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Cloud success story - Beaumont Hospital

Beaumont Hospital has made a substantial investment in ICT over the last decade. It now hosts a large virtualised private cloud infrastructure in its own data centre, supporting 1,800 PC workstations and a current total of over 5,000 authorised passwords for staff and other users. It is Wi-Fi enabled throughout, with internet access for patients and visitors, and a Separate secure network for staff.

“We have a bring your own device (BYOD) policy for staff, with doctors currently favouring iPads.” said Martin McCormack, ICT director. “On the infrastructure side, we have been building for the national strategy that will group hospitals as a combined resource and we have St Joseph’s and some other sites anyway. So we have a robust, high performance network essential with very large diagnostic images being viewed in different places.”

Beaumont moved to a VMware virtual desktop with encryption for all users. Doctors can work through iPads on the move or in fact any type of computer from anywhere in the world, thin client touchscreens are on trial in the hospital, and yet all patient data remains secure in the data centre.

Customer Overview

The hospital’s required a unified communications (UC) system as a platform for everything from voice telephony to automated emergency and other alerts to machine—to machine communication using sensors and RFID tags.

PFH assisted the ICT team to build out the unified communications on the existing Siemens server and OpenScape office mobility solution and OpenScape Alarm Response (OScAR). “It is almost impossible to over-state the importance and potential value of this system,” said McCormack. “We have a dedicated communications server and can preprogram all sorts of automated tasks and scenarios. We are consciously and methodically innovating across all of our business processes and systems, working with the Innovation Value Institute in Maynooth, I am certain this whole unified communications area is going to be particularly fruitful.’’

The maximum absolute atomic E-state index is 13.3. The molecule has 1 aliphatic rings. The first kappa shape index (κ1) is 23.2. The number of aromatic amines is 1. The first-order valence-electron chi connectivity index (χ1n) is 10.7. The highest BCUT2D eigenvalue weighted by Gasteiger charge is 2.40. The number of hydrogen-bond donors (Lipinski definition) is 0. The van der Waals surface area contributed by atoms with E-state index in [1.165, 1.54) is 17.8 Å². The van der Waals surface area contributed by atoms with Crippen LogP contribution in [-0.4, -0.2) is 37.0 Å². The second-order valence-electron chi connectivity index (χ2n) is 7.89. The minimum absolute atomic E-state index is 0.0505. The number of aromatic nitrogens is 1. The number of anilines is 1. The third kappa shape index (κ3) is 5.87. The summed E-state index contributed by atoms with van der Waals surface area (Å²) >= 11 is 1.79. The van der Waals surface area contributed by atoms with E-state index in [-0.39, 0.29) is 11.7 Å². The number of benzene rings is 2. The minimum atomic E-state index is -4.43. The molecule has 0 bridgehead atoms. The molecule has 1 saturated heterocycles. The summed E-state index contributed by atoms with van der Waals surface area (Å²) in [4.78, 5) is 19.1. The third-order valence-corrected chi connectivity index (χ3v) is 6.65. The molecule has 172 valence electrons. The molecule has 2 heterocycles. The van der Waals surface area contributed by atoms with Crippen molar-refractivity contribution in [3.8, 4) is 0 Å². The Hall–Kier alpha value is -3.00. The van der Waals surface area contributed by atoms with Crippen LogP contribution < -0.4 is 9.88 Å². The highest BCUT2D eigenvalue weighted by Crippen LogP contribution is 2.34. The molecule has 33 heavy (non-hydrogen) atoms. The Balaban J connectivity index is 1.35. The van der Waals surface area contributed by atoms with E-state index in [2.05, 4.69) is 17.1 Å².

He pointed to the cardiac emergency response system now in place. “All of our clinical and indeed other staff are trained to recognise an emergency and make the call,” McCormack said. “All the person has to do is press a specific key on the nearest phone to start a cascade of automated events. Within 0.2 seconds, the system recognises the location and alerts the cardiac team by audio bleep signal and text with accurate location. We have shortened our average response time by at least 30 seconds.”

Speed and efficiency has been complemented by economy, because the emergency teams are now equipped with lighter, smarter and cheaper paging units that can carry voice, audio and display text. The ‘presence’ capability of unified communications, showing where someone is and their availability status, is now being implemented on the Beaumont system. “It will be immensely valuable at what we call ’points of escalation’, when a doctor needs to consult a senior, registrar or consultant. “ McCormack said. “That presence feature will show what might be the best channel-phone, text, email or just forward the report or scan or whatever if the senior is available at a desk and screen. It is just efficient and time saving for everyone.’’

Another valuable ad hoc feature is ‘follow me’ routing. A consultant awaiting an important report can be alerted to its availability by any communications channel available to the system, including mobile phone. Where is Dr. X at the moment? On duty but in another location, just choose the best way to communicate. “Even just a one-click message to call back is valuable,” McCormack said.


Having won the contract, the PFH network team embarked on scoping the requirement which came in two parts; ‘The amount of data clinicians need, or use, is almost astonishing. “One doctor could be working with a total of maybe 3,000 lab results per week. Improving the efficiency and accuracy of how that information is accessed or distributed or signed off on is a major contribution to effective working,’’ said McCormack.

From the ICT team’s perspective, all sorts of scenarios can be modeled and auto- mated in the system. A menu would allow the users to invoke any pre-set communications alert or process with just alert or process with just a click or two.

The combination of unified communications and the wireless network opens up a range of other possibilities for Beaumont.